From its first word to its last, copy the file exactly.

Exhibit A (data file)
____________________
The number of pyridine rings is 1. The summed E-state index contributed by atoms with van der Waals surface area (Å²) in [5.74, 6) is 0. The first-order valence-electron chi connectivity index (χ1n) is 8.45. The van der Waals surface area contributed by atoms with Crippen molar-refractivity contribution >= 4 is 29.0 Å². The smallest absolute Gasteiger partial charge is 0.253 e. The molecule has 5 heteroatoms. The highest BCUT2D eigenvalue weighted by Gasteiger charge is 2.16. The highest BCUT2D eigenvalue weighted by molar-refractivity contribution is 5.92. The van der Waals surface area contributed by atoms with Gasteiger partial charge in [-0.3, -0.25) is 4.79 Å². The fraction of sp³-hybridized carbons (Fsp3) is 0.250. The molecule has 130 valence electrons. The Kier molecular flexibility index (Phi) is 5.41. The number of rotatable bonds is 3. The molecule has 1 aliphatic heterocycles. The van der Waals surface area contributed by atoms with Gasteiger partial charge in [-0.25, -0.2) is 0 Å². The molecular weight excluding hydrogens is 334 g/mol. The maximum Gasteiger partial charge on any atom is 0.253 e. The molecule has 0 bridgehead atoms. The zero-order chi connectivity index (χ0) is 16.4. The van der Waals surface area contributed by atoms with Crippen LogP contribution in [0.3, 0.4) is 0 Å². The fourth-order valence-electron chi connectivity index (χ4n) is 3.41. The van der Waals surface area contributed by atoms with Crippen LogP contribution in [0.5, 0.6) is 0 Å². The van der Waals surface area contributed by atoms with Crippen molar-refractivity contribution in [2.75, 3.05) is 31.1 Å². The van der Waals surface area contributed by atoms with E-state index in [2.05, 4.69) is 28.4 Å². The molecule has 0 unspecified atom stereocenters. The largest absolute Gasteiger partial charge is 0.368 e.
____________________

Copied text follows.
The number of pyridine rings is 1. The summed E-state index contributed by atoms with van der Waals surface area (Å²) in [5.74, 6) is 0. The first-order valence-electron chi connectivity index (χ1n) is 8.45. The van der Waals surface area contributed by atoms with Crippen molar-refractivity contribution >= 4 is 29.0 Å². The smallest absolute Gasteiger partial charge is 0.253 e. The molecule has 5 heteroatoms. The highest BCUT2D eigenvalue weighted by Gasteiger charge is 2.16. The highest BCUT2D eigenvalue weighted by molar-refractivity contribution is 5.92. The van der Waals surface area contributed by atoms with Gasteiger partial charge in [-0.3, -0.25) is 4.79 Å². The fraction of sp³-hybridized carbons (Fsp3) is 0.250. The molecule has 130 valence electrons. The Kier molecular flexibility index (Phi) is 5.41. The number of rotatable bonds is 3. The molecule has 1 aliphatic heterocycles. The van der Waals surface area contributed by atoms with Gasteiger partial charge in [-0.25, -0.2) is 0 Å². The molecular weight excluding hydrogens is 334 g/mol. The maximum Gasteiger partial charge on any atom is 0.253 e. The molecule has 0 bridgehead atoms. The zero-order chi connectivity index (χ0) is 16.4. The van der Waals surface area contributed by atoms with Crippen LogP contribution in [0.3, 0.4) is 0 Å². The fourth-order valence-electron chi connectivity index (χ4n) is 3.41. The van der Waals surface area contributed by atoms with Crippen LogP contribution in [0.5, 0.6) is 0 Å². The van der Waals surface area contributed by atoms with Crippen molar-refractivity contribution in [2.75, 3.05) is 31.1 Å². The van der Waals surface area contributed by atoms with E-state index in [2.05, 4.69) is 28.4 Å². The molecule has 0 unspecified atom stereocenters. The largest absolute Gasteiger partial charge is 0.368 e.